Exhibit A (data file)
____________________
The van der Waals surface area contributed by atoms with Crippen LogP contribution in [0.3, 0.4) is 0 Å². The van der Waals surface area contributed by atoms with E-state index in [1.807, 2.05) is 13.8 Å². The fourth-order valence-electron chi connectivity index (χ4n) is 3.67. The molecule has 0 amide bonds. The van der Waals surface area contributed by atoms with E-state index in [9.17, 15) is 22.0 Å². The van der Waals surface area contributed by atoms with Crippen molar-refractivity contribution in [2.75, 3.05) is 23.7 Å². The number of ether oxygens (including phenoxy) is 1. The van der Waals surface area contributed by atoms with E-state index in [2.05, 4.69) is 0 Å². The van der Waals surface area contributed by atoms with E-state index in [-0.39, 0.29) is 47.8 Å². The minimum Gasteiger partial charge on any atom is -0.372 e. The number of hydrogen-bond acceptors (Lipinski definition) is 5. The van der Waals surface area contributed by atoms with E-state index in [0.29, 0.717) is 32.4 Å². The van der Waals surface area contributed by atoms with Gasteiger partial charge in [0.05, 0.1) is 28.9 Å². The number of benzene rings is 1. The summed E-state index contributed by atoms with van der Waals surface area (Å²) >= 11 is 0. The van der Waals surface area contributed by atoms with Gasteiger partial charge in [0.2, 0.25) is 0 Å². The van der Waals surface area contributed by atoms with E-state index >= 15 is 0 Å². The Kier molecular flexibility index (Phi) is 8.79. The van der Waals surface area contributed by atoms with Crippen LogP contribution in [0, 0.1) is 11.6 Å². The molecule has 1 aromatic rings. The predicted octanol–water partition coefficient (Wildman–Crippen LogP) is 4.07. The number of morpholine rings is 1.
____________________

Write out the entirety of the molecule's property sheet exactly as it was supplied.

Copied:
The van der Waals surface area contributed by atoms with Crippen LogP contribution in [0.3, 0.4) is 0 Å². The van der Waals surface area contributed by atoms with E-state index in [1.807, 2.05) is 13.8 Å². The fourth-order valence-electron chi connectivity index (χ4n) is 3.67. The molecule has 0 amide bonds. The van der Waals surface area contributed by atoms with E-state index in [9.17, 15) is 22.0 Å². The van der Waals surface area contributed by atoms with Crippen molar-refractivity contribution in [2.75, 3.05) is 23.7 Å². The number of ether oxygens (including phenoxy) is 1. The van der Waals surface area contributed by atoms with E-state index in [2.05, 4.69) is 0 Å². The van der Waals surface area contributed by atoms with E-state index in [-0.39, 0.29) is 47.8 Å². The minimum Gasteiger partial charge on any atom is -0.372 e. The number of hydrogen-bond acceptors (Lipinski definition) is 5. The van der Waals surface area contributed by atoms with E-state index in [0.29, 0.717) is 32.4 Å². The van der Waals surface area contributed by atoms with Gasteiger partial charge in [0.05, 0.1) is 28.9 Å². The number of benzene rings is 1. The summed E-state index contributed by atoms with van der Waals surface area (Å²) >= 11 is 0. The van der Waals surface area contributed by atoms with Gasteiger partial charge in [0.2, 0.25) is 0 Å². The van der Waals surface area contributed by atoms with E-state index >= 15 is 0 Å². The Kier molecular flexibility index (Phi) is 8.79. The van der Waals surface area contributed by atoms with Crippen LogP contribution in [0, 0.1) is 11.6 Å². The molecule has 1 aromatic rings. The predicted octanol–water partition coefficient (Wildman–Crippen LogP) is 4.07. The number of morpholine rings is 1.